An individual desperately in search of a female could land himself in big trouble enough to ruin his future as a blemished person for all time to come. Those who are categorized as sex offenders carry this millstone for the rest of their lives. Once caught, they are treated as pariah and outcast in the society. The law is unforgiving and they would remain in jail for many years. They cannot live in common neighborhoods. Their dwellings should be far from school zones and they should report to the area police from time to time. In gutter magazines and tabloid papers their pictures are published. These papers are placed at counters of big stores and can be viewed by customers.

The so called sting operations carried by the police have several outlets. One would receive a sudden call from a female with an exceptionally tantalizing and sweet offer to meet her in a lonely or secluded place. She would mention of her being a teenage or young girl recklessly aspiring to make friendship or have sex. The young specifically from the immigrants, are usually enticed and allured thinking that it was a free society so there was nothing wrong with it. He unwittingly falls into a laid out trap.

When he reaches at the appointed location and had just started the conversation with the female (a cover up police officer), he is pounced upon by other operatives and thus starts a nightmarish phase of his life. The immigrant victims of such operations are treated very harshly and even deported. I would wonder why those who initiate sting operations to involve the unassuming through a tricky are not taken to task.

In other situations, the male singles and fun seekers alike would drive at such places mostly roadsides, where call girls make their appearance. But the moment one gets into a conversation all of sudden a police car would barge in and arrest the males letting off the girls. The girls are let off because they would be accomplices in that drama of catching the sex offenders.

In United States if a woman maliciously or vindictively accuses someone of sexual advances, it would be taken as a gospel truth. The first thing that the police would resort to is to handcuff and shove the man in jail. It would take a great deal of prolonged litigation that he could prove his innocence. The false accuser is seldom booked for the suffering caused to a citizen based upon concocted or blown up charges.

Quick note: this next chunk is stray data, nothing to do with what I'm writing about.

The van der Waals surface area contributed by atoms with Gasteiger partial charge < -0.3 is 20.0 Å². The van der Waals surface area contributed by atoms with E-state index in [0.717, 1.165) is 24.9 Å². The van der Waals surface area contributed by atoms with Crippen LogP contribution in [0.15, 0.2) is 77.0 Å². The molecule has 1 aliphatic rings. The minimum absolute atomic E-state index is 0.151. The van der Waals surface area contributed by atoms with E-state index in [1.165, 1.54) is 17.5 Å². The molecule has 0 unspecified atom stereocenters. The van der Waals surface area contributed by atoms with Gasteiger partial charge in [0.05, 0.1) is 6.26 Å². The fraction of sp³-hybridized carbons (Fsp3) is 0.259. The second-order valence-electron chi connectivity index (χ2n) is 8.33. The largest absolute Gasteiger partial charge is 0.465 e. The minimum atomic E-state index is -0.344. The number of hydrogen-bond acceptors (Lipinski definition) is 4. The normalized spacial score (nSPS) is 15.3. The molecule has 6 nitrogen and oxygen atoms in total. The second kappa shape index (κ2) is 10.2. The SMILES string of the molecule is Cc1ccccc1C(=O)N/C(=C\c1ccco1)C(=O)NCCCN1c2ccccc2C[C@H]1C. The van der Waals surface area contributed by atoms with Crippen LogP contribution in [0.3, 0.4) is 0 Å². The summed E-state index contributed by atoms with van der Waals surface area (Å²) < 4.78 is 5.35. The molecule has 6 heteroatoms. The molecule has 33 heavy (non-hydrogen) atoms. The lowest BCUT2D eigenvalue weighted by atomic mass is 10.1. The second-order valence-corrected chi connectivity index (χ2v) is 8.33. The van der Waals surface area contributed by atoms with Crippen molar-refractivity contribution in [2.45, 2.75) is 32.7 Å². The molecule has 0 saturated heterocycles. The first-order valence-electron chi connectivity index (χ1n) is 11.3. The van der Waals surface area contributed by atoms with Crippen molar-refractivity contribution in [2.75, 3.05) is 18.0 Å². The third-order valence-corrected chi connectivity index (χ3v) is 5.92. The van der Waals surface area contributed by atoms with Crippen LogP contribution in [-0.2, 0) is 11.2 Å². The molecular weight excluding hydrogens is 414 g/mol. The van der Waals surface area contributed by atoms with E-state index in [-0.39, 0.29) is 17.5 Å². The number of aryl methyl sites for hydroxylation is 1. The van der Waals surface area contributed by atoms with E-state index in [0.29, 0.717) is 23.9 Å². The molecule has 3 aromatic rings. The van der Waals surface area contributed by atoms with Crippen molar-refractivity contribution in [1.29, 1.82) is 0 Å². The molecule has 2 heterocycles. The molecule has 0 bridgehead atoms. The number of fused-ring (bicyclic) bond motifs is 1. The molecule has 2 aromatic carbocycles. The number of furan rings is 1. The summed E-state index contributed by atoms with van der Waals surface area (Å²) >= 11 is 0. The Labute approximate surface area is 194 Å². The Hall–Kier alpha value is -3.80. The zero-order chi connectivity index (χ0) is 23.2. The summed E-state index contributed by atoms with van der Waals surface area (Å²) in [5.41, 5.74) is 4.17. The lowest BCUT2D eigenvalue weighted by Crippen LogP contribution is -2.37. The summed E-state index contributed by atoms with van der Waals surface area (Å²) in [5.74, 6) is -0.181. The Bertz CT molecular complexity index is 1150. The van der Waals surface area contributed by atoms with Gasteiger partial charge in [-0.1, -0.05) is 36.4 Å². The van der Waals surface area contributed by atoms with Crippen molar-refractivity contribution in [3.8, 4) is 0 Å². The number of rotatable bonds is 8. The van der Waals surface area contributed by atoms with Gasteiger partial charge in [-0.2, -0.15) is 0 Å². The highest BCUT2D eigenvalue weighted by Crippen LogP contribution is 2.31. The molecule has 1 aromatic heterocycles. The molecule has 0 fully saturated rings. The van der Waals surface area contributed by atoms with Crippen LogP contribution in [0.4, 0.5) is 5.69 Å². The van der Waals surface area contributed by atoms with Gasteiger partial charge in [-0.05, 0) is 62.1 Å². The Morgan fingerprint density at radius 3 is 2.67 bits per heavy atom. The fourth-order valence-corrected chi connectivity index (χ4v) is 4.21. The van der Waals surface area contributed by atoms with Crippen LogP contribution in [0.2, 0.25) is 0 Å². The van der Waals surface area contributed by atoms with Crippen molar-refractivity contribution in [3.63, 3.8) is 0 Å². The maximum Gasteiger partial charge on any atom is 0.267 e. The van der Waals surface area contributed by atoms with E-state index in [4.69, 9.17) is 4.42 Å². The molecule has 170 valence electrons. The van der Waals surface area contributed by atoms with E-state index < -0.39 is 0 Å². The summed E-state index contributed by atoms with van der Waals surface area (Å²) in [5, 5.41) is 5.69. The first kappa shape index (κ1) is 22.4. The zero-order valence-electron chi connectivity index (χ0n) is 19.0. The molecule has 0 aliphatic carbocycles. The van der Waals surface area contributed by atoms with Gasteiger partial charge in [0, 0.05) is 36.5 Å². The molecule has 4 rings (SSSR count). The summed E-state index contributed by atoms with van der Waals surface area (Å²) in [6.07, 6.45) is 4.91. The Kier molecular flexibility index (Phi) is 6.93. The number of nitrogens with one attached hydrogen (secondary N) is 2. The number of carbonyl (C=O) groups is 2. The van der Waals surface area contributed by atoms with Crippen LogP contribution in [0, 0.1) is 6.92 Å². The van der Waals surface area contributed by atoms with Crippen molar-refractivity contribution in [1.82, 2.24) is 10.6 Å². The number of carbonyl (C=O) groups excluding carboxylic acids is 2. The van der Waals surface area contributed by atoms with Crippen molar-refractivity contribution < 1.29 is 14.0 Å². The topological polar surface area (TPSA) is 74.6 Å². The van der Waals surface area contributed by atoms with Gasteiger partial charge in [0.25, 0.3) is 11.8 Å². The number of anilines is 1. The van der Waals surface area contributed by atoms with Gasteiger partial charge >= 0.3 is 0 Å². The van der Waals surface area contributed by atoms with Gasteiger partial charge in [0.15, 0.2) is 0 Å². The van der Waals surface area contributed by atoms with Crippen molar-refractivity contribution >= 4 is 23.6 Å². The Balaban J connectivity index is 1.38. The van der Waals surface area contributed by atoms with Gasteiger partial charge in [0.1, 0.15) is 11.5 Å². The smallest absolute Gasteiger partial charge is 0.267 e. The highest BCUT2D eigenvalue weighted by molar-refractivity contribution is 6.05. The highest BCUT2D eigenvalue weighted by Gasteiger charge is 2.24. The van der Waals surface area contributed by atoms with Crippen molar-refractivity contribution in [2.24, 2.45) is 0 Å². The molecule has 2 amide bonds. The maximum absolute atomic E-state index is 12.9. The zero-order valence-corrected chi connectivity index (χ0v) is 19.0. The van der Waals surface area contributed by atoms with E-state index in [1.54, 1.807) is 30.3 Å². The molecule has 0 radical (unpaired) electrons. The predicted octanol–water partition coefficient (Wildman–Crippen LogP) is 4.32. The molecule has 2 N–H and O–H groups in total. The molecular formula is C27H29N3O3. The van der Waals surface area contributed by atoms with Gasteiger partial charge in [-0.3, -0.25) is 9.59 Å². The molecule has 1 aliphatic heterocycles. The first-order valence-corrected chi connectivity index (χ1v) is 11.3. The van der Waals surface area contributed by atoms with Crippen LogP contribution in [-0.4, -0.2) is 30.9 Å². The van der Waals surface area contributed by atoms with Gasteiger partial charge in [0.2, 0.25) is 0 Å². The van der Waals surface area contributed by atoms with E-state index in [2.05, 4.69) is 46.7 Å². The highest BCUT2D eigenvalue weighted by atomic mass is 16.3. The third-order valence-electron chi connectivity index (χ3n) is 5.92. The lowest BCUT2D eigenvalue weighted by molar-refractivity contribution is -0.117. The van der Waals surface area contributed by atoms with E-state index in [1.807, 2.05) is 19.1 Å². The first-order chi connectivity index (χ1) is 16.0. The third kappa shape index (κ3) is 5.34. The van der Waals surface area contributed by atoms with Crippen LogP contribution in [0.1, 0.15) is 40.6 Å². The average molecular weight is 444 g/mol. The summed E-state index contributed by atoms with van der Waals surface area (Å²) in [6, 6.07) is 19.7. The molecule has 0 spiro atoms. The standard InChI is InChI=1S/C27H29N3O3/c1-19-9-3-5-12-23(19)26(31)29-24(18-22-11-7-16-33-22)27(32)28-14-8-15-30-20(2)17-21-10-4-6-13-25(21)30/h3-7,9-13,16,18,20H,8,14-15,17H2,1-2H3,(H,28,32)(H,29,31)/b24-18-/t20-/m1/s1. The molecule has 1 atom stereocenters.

Polygamy is forbidden in America under the civil and religious laws. The Mormons whose one sect believes in sexual promiscuity and polygamy cannot follow their religious edits as it is forbidden to marry more than one woman at one time. The Muslims also permitted by Islam to have more than one wife cannot do so. And that is good by the way.

 However, what nullifies all this farce or facade of keeping the society immune from sexual predators is to freely and uninhibitedly allow the teen age population to date( love meeting), indulge in sex and have children. Primarily it should be the underage generation to be strictly prohibited from sexual pursuits before the attainment of adulthood. In American every years a staggering amount over 20 billion dollars is expended on teen age mothers, delivery of the babies and follow up care and nursing.

The teen age motherhood is prevalent in most of western countries and United States because of the sexual permissiveness for the youth. According to a 2001 UNICEF survey in 10 out of 12 developed nations more than two third of the young people have had sexual intercourse while still in their teens. In Denmark, Finland, Germany, Iceland, Norway, the United Kingdom and the United States, the proportion is as high as 75 per cent.

In America, due to co-education and almost no check on the young generation and because of the biased legal protection, the teen age girls and boys can have sex at an early age. The teen mothers drop out of the high school during the pregnancy or after the delivery. So do the male partners who take up odd jobs to run the household and to bring up the child. They start the family and household at a much younger age. In hostels where the female and male students live together, the sexual intercourse is frequent.